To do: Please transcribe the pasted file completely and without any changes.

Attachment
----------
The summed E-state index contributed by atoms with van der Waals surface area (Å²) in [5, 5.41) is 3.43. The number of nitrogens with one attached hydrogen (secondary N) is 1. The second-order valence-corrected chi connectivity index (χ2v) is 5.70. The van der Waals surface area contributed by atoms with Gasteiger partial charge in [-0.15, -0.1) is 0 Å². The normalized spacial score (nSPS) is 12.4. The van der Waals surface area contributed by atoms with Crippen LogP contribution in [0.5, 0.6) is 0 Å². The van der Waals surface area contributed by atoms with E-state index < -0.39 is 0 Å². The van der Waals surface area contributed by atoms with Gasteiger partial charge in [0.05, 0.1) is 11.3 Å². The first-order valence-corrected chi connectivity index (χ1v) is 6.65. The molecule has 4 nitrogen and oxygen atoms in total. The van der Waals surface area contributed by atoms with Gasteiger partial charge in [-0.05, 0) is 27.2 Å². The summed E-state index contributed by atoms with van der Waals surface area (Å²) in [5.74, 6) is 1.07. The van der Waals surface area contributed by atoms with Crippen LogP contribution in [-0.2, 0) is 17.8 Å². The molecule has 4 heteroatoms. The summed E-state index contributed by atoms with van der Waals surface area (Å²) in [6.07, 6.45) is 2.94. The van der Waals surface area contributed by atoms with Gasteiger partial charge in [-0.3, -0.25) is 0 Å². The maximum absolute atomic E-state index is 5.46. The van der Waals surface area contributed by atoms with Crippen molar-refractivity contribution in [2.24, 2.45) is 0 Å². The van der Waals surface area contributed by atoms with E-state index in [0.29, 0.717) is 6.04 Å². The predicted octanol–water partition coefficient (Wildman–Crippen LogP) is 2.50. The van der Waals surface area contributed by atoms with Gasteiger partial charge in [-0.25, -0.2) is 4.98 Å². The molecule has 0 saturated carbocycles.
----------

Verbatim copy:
The summed E-state index contributed by atoms with van der Waals surface area (Å²) in [5, 5.41) is 3.43. The number of nitrogens with one attached hydrogen (secondary N) is 1. The second-order valence-corrected chi connectivity index (χ2v) is 5.70. The van der Waals surface area contributed by atoms with Gasteiger partial charge in [-0.15, -0.1) is 0 Å². The normalized spacial score (nSPS) is 12.4. The van der Waals surface area contributed by atoms with Crippen LogP contribution in [0.5, 0.6) is 0 Å². The van der Waals surface area contributed by atoms with E-state index < -0.39 is 0 Å². The van der Waals surface area contributed by atoms with Gasteiger partial charge in [0.05, 0.1) is 11.3 Å². The first-order valence-corrected chi connectivity index (χ1v) is 6.65. The molecule has 4 nitrogen and oxygen atoms in total. The van der Waals surface area contributed by atoms with Gasteiger partial charge in [-0.05, 0) is 27.2 Å². The summed E-state index contributed by atoms with van der Waals surface area (Å²) in [5.74, 6) is 1.07. The van der Waals surface area contributed by atoms with Crippen LogP contribution in [-0.2, 0) is 17.8 Å². The molecule has 4 heteroatoms. The summed E-state index contributed by atoms with van der Waals surface area (Å²) in [6.07, 6.45) is 2.94. The van der Waals surface area contributed by atoms with Gasteiger partial charge in [-0.3, -0.25) is 0 Å². The maximum absolute atomic E-state index is 5.46. The van der Waals surface area contributed by atoms with Crippen molar-refractivity contribution in [2.24, 2.45) is 0 Å². The van der Waals surface area contributed by atoms with E-state index in [0.29, 0.717) is 6.04 Å². The predicted octanol–water partition coefficient (Wildman–Crippen LogP) is 2.50. The van der Waals surface area contributed by atoms with Gasteiger partial charge in [-0.25, -0.2) is 4.98 Å². The molecule has 0 saturated carbocycles.